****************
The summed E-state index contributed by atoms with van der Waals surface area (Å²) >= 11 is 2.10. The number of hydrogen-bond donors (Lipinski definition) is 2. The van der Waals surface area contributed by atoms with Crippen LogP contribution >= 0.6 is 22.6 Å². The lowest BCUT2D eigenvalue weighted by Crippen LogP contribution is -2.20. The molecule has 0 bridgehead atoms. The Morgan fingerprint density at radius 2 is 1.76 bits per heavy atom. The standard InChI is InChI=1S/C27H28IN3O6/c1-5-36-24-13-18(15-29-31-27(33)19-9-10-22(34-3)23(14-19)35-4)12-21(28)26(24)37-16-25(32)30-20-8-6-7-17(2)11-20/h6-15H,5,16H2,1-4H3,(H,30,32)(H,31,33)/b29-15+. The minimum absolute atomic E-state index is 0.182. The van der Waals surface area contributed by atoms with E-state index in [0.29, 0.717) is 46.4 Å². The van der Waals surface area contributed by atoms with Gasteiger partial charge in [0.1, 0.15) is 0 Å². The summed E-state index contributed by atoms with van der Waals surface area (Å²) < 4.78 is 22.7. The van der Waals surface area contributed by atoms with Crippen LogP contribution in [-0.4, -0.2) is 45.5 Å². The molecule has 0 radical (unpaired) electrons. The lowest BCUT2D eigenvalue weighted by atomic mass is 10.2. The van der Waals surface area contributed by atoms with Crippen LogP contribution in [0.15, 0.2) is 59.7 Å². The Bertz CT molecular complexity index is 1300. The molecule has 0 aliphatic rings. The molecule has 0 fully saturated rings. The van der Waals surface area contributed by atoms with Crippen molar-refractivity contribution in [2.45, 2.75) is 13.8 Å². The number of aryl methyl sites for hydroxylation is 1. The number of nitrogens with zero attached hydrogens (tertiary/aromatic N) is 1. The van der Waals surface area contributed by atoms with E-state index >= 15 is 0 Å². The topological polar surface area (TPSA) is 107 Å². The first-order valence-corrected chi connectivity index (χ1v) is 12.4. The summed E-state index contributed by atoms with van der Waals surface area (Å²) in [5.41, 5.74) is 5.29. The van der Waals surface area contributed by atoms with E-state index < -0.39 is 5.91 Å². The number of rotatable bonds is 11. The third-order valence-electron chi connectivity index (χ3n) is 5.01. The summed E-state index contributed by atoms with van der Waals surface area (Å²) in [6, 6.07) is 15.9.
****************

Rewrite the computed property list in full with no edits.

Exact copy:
The summed E-state index contributed by atoms with van der Waals surface area (Å²) >= 11 is 2.10. The number of hydrogen-bond donors (Lipinski definition) is 2. The van der Waals surface area contributed by atoms with Crippen LogP contribution >= 0.6 is 22.6 Å². The lowest BCUT2D eigenvalue weighted by Crippen LogP contribution is -2.20. The molecule has 0 bridgehead atoms. The Morgan fingerprint density at radius 2 is 1.76 bits per heavy atom. The standard InChI is InChI=1S/C27H28IN3O6/c1-5-36-24-13-18(15-29-31-27(33)19-9-10-22(34-3)23(14-19)35-4)12-21(28)26(24)37-16-25(32)30-20-8-6-7-17(2)11-20/h6-15H,5,16H2,1-4H3,(H,30,32)(H,31,33)/b29-15+. The minimum absolute atomic E-state index is 0.182. The van der Waals surface area contributed by atoms with E-state index in [0.29, 0.717) is 46.4 Å². The van der Waals surface area contributed by atoms with Gasteiger partial charge in [0.1, 0.15) is 0 Å². The summed E-state index contributed by atoms with van der Waals surface area (Å²) < 4.78 is 22.7. The van der Waals surface area contributed by atoms with Crippen LogP contribution in [-0.4, -0.2) is 45.5 Å². The molecule has 0 radical (unpaired) electrons. The lowest BCUT2D eigenvalue weighted by atomic mass is 10.2. The van der Waals surface area contributed by atoms with Crippen LogP contribution in [0.15, 0.2) is 59.7 Å². The Bertz CT molecular complexity index is 1300. The molecule has 0 aliphatic rings. The molecule has 0 fully saturated rings. The van der Waals surface area contributed by atoms with Crippen molar-refractivity contribution in [2.45, 2.75) is 13.8 Å². The number of aryl methyl sites for hydroxylation is 1. The number of nitrogens with zero attached hydrogens (tertiary/aromatic N) is 1. The van der Waals surface area contributed by atoms with E-state index >= 15 is 0 Å². The topological polar surface area (TPSA) is 107 Å². The first-order valence-corrected chi connectivity index (χ1v) is 12.4. The summed E-state index contributed by atoms with van der Waals surface area (Å²) in [5.41, 5.74) is 5.29. The van der Waals surface area contributed by atoms with E-state index < -0.39 is 5.91 Å². The number of rotatable bonds is 11. The third-order valence-electron chi connectivity index (χ3n) is 5.01. The summed E-state index contributed by atoms with van der Waals surface area (Å²) in [6, 6.07) is 15.9.